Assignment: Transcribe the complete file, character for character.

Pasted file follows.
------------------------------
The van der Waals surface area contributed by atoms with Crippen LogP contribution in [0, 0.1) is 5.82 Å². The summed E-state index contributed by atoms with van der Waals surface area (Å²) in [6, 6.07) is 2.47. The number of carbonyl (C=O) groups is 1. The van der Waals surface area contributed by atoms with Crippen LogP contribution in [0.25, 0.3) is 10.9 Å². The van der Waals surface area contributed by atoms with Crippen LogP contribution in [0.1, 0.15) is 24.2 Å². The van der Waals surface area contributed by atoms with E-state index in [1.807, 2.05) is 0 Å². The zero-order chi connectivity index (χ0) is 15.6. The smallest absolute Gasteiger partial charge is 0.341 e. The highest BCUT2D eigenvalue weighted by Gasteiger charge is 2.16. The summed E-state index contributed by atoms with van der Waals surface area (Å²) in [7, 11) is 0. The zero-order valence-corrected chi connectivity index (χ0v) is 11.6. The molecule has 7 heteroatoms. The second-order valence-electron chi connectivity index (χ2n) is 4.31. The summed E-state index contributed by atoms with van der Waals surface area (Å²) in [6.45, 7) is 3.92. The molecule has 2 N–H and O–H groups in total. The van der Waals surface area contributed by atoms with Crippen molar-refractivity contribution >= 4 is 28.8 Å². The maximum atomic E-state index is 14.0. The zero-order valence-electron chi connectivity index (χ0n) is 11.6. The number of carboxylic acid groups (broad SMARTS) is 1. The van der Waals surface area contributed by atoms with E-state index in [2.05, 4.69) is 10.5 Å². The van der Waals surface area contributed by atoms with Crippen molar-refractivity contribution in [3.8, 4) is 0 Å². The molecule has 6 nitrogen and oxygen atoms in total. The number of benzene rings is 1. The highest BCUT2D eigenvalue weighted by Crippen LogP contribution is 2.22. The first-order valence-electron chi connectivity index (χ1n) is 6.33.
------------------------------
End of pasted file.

The van der Waals surface area contributed by atoms with Crippen LogP contribution in [0, 0.1) is 5.82 Å². The summed E-state index contributed by atoms with van der Waals surface area (Å²) in [6, 6.07) is 2.47. The number of carbonyl (C=O) groups is 1. The van der Waals surface area contributed by atoms with Crippen LogP contribution in [0.25, 0.3) is 10.9 Å². The van der Waals surface area contributed by atoms with Crippen LogP contribution in [0.1, 0.15) is 24.2 Å². The van der Waals surface area contributed by atoms with E-state index in [1.807, 2.05) is 0 Å². The zero-order chi connectivity index (χ0) is 15.6. The smallest absolute Gasteiger partial charge is 0.341 e. The highest BCUT2D eigenvalue weighted by Gasteiger charge is 2.16. The summed E-state index contributed by atoms with van der Waals surface area (Å²) in [7, 11) is 0. The zero-order valence-corrected chi connectivity index (χ0v) is 11.6. The molecule has 7 heteroatoms. The second-order valence-electron chi connectivity index (χ2n) is 4.31. The summed E-state index contributed by atoms with van der Waals surface area (Å²) in [6.45, 7) is 3.92. The molecule has 2 N–H and O–H groups in total. The van der Waals surface area contributed by atoms with Crippen molar-refractivity contribution >= 4 is 28.8 Å². The maximum atomic E-state index is 14.0. The zero-order valence-electron chi connectivity index (χ0n) is 11.6. The number of carboxylic acid groups (broad SMARTS) is 1. The van der Waals surface area contributed by atoms with E-state index in [2.05, 4.69) is 10.5 Å². The van der Waals surface area contributed by atoms with Crippen molar-refractivity contribution in [3.8, 4) is 0 Å². The molecule has 6 nitrogen and oxygen atoms in total. The number of benzene rings is 1. The highest BCUT2D eigenvalue weighted by Crippen LogP contribution is 2.22. The first-order valence-electron chi connectivity index (χ1n) is 6.33.